In our attempt to evangelize, we sometimes woo the lost with an inaccurate picture of a god who is strikingly different from the One set forth in the Bible—a god whose dominant attribute is love and whose love nullifies his other attributes, such as holiness and righteousness. This view, then, seems to bleed over into how believers perceive God. We become casual and even careless about sin and take false consolation in a belief that a loving God will excuse our transgressions. On the one hand, it is true that God is far more loving and gracious than any human being, as measured by the sacrificial death of Christ. On the other hand, God is perfectly holy and, as a consequence, always judges rebellious sinners and chastens sinning saints.
Given the extensive treatment of this theme throughout the Word of God, believers should have a clear understanding of the character of God. Anyone with access to the Word has no excuse for expecting God to wink at sin. One brief passage, among many that could be cited, gives us a clear picture of God’s attitude toward sin in His people, “Ephraim,” (the ten northern tribes of Israel). “All their wickedness is in Gilgal [a center of idolatry]: for there I hated them: for the wickedness of their doings, I will drive them out of mine house, I will love them no more; all their princes are revolters. Ephraim is smitten, their root is dried up, they shall bear no fruit: yea, though they bring forth, yet will I slay even the beloved fruit of their womb. My God will cast them away, because they did not hearken unto him: and they shall be wanderers among the nations” (Hos. 9:15-17; emphasis added). All these promises were fulfilled. Assyria attacked and conquered the Northern Kingdom, killing old and young indiscriminately, taking many into captivity, and dispersing many ultimately throughout the world. God is not soft on unrepented sin.
Disservice to God’s character. Contrary to some opinions, depicting God as a Being whose love overrides His holiness and righteousness does Him a grievous disservice. First and foremost, God is infinitely holy. He can have no part with sin, and He must judge sinners. While it is true that His love is infinite, God exercises that love within the context of His holiness; in other words, His infinite love must always be manifested in such a way as to uphold His holy character. He does not—He cannot—excuse sin. When He “excuses” a sinner it is only on the basis of his sin having been judged in Christ on the cross. And when He forgives a saint who has sinned and confessed that sin, He does so on the same basis. Nevertheless, “God is not mocked: for whatsoever a man soweth, that shall he also reap” (Gal. 6:7). There remain temporal consequences for sin. Any view of God that dilutes the character of His holiness or subordinates it to some human conception of emotional love depicts a grotesque caricature of the true God.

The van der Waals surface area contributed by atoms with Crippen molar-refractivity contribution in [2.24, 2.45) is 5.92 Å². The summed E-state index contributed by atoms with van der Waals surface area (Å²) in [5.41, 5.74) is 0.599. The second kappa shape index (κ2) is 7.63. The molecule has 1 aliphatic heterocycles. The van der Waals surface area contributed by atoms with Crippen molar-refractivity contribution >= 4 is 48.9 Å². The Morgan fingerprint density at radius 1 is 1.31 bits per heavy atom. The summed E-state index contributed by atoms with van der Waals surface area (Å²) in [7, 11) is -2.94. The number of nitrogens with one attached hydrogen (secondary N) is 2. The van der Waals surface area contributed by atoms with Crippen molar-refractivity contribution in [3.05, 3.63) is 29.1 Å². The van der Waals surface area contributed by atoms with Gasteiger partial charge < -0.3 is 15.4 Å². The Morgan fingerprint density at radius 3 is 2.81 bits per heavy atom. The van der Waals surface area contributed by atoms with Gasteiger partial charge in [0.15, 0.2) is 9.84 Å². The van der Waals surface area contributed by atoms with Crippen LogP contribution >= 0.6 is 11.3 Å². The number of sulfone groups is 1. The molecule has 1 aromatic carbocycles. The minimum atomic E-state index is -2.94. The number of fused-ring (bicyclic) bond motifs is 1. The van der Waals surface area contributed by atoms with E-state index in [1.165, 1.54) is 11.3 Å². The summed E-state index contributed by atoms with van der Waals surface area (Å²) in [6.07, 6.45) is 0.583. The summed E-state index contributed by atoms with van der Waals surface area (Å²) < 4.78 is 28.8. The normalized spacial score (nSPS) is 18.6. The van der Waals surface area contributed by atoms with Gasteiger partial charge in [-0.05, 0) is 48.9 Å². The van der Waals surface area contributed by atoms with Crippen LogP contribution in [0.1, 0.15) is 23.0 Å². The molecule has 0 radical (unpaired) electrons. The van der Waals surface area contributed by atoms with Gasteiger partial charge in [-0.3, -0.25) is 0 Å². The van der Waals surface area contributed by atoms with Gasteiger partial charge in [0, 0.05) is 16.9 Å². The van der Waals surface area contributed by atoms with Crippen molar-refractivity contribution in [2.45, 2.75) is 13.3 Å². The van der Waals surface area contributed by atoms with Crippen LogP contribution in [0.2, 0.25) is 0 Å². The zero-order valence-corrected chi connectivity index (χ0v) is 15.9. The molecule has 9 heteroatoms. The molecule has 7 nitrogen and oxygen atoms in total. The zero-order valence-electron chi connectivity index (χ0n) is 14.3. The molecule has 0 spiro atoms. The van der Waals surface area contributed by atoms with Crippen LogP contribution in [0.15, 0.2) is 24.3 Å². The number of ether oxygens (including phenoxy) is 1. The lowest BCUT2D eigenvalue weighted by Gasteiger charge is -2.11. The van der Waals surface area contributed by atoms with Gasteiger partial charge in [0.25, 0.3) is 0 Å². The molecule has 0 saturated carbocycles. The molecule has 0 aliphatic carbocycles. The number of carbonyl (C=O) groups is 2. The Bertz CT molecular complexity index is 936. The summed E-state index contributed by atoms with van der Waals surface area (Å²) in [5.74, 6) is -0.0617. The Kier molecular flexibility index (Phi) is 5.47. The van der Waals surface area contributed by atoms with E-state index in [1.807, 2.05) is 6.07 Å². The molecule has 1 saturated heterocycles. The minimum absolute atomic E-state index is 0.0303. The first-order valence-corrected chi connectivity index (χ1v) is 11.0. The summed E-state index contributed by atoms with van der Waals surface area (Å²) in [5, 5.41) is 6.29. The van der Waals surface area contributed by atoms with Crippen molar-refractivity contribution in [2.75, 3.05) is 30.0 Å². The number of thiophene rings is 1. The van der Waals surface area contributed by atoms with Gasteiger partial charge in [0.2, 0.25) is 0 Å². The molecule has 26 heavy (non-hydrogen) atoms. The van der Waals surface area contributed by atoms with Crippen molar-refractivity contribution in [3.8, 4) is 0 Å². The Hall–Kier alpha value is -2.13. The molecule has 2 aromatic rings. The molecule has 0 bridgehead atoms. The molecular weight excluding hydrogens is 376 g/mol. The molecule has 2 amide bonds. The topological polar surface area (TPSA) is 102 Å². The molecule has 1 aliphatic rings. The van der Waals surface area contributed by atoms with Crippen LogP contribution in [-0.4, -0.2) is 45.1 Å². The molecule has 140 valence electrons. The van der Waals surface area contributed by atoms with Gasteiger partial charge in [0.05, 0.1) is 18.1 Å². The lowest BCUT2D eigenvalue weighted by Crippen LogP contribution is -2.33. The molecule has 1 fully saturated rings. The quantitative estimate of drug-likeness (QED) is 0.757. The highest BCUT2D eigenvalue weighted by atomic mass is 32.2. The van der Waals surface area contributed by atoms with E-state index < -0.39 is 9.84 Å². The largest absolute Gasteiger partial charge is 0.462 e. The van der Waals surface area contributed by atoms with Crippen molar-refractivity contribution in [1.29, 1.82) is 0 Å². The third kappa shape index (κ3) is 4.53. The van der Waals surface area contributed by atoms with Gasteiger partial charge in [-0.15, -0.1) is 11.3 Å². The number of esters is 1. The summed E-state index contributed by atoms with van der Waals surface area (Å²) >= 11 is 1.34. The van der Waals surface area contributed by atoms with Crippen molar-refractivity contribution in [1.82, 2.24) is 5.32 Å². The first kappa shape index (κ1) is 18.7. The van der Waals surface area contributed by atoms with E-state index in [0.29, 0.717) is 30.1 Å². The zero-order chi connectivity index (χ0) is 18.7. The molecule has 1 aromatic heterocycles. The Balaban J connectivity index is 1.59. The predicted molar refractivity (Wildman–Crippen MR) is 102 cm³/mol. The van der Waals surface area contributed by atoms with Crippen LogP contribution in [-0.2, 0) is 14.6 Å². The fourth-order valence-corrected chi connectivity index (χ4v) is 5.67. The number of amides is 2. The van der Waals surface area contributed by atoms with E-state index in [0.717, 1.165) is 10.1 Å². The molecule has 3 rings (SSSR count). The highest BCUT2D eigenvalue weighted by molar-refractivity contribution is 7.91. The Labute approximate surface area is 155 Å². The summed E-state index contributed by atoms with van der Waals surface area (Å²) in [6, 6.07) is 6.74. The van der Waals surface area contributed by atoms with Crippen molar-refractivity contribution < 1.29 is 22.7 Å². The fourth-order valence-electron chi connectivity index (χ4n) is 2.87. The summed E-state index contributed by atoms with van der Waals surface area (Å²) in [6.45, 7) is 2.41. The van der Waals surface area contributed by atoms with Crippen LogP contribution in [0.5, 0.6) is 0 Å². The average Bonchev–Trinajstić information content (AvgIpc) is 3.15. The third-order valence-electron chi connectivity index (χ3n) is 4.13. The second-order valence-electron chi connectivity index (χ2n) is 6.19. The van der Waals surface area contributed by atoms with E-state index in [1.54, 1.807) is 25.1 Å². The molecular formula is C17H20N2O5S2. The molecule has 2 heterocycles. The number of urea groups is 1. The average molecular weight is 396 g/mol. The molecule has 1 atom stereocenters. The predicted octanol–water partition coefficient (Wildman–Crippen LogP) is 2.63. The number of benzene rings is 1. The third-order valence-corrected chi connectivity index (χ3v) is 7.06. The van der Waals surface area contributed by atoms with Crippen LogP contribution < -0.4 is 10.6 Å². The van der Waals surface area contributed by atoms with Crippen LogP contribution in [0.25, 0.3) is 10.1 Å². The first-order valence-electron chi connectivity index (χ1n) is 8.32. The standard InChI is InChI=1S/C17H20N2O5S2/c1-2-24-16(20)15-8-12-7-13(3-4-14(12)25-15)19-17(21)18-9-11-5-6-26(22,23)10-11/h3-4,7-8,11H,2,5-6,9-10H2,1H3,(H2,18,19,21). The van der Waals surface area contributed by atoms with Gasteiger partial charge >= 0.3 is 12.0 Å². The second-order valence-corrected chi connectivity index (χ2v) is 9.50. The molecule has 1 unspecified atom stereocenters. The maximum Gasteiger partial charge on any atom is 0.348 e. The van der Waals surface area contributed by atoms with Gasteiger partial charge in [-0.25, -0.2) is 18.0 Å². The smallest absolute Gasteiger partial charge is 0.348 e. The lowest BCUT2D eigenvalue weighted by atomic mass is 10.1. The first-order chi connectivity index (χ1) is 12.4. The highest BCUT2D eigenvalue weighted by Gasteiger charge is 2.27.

Disservice to man’s plight. Not only does a distorted view of God’s holiness and love dishonor God, it also destroys a sinner’s salvation by giving him a false hope in a god who does not exist. Many people skip merrily to hell in the fallacious notion that a loving God will overlook their sin or automatically forgive it on no other basis than that they suppose that’s the way God behaves. Those souls (many of whom have been encouraged in these thoughts by words from the pulpits of their churches) will be utterly lost. It is equally true that believers who take for granted God’s grace and view sin casually have forgotten the awful price that was paid to redeem them, an infinite price, a price that measures God’s view of sin.
Previous Page | Next Page